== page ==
Review: Talented trio make ‘Shakespeare (abridged)’ look easy _lowres

Photo by Martin Sachs -- From left to right, Clint Johnson, Brendan Bowen and Andrew Vaught in "The Complete Works of William Shakespeare (abridged)" at Tulane.

The success of any production of “The Complete Works of William Shakespeare (abridged)” rises and falls almost exclusively on the chemistry between its three leads.

Actors Brendan Bowen, Clint Johnson and Andrew Vaught have got it in spades.

Harnessed by the precision control of director Carl Walker, The New Orleans Shakespeare Festival at Tulane’s remount of “Complete Works” is a study in comic timing, generous give-and-take, and crowd-pleasing fun.

Those who attend the silliness unfolding in The Tulane Lab will be instantly charmed by its three young actors who win your heart, earn your laughs, and send you out the theater ready to recommend it to any and all who haven’t seen it. hey make it look simple. It’s not.

The furiously comic two-hour race through the Bard’s canon, “Complete Works” uses its first act to stampede through 36 of the plays. It transforms “Titus Andronicus” into a cooking show, compresses all 17 comedies into a unified absurdist piece, and manages to stage the history plays as a stirring football game.

And then turns its attention to the little matter of “Hamlet.”

“Complete Works” is a now popular staple of Shakespeare companies looking to give audiences an accessibly fun time. But it is play that could quickly devolve into mugging, self-indulgence and merely sporadic laughter, so it requires its collaborators keep it moving, juggle the rapid-fire character changes, and, most important, demonstrate an actual love for the playwright himself.

No. Not just love, but the very ecstasy of it.

Therefore, any sense that the three actors are detached from, commenting on or laughing at the material could give the evening a feeling of ironic wink that would undermine the deep affection that writers Daniel Singer, Adam Long and Jess Winfield invested in its creation.

I am happy to report no such attendant problems arise.

All three performers stand out equally. Garbed in Lindy Bruns’ wonderfully cartoonish costumes and with David Raphel’s playful Globe-like backdrop behind them, the three actors share an interactive energy that only Gary Rucker and Mason Wood in “Young Frankenstein” have equaled this year.

The Shakespearean trio’s interruptions seem organic, their pratfalls sudden and painful, and their joy in the material is evident.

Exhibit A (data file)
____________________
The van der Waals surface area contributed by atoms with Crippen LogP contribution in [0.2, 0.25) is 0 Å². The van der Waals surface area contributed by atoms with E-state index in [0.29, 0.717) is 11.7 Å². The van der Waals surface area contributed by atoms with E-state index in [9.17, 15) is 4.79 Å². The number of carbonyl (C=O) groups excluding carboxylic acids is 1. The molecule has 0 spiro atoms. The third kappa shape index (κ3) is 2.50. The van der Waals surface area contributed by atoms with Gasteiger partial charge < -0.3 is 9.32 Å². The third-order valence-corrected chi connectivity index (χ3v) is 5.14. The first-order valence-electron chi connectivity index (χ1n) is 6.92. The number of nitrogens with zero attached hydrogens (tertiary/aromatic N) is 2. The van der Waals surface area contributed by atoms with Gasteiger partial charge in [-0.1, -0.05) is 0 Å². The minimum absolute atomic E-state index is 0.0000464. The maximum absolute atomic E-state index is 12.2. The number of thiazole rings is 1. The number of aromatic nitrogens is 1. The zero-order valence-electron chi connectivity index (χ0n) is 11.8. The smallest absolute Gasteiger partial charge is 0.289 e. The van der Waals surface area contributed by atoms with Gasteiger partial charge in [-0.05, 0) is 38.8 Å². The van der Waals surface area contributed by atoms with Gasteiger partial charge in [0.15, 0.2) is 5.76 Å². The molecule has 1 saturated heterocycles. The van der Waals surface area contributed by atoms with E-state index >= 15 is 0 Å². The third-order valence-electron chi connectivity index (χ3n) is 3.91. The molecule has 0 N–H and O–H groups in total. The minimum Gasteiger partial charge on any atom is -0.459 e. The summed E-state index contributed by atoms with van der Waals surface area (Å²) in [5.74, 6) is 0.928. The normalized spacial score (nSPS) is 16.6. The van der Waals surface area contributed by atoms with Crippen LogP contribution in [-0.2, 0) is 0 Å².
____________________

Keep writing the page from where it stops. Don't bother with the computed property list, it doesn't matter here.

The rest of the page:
Playing the most even-headed of the presenters, Vaught does a terrific job in milking his slow burns, building his frustrations, and laying out his painfully logical explanations.

He demonstrates real comic courage on two occasions when he has to face the audience alone and commit to lengthy repetitive gags designed to baffle the crowd before winning them back again.

Charged with the old Elizabethan tradition of men playing women, Johnson wheezes, stutters and spits Shakespeare’s women into life.

His ingratiating Mickey-Rooney-as-Puck style works perfectly for his winning the audience over and getting them involved in the action.

And Bowen navigates the difficult territory of being both a pretentious snob and hypersensitive dreamer. Taking up the role of Hamlet for the majority of the second act, he manages to make his creation both a neurotic mother-obsessive and something of a galvanizing hero.

Towards the end of show, Johnson effortlessly moves from the chaos of a comic bit and into a simple rendition of the “What A Piece of Work Is Man” speech. Lacking artifice or flourish, it quieted the crowd and served to remind that Shakespeare’s work is about the power of language to leap across hundreds of years still touching us today.

He was dressed like a girl, the house lights were up, and there wasn’t a note of music playing underneath him. And it worked just fine.

For what it is, “Complete Works” is damn near perfect.

Maybe that’s my one complaint. Because after a while, I began to imagine these three fools in “Two Gentlemen of Verona” or other Elizabethan comedies like “Shoemaker’s Holiday” or “The Alchemist.”

Perhaps next year Walker could direct these men in one of those?

Jim Fitzmorris writes about theater. He can be reached at or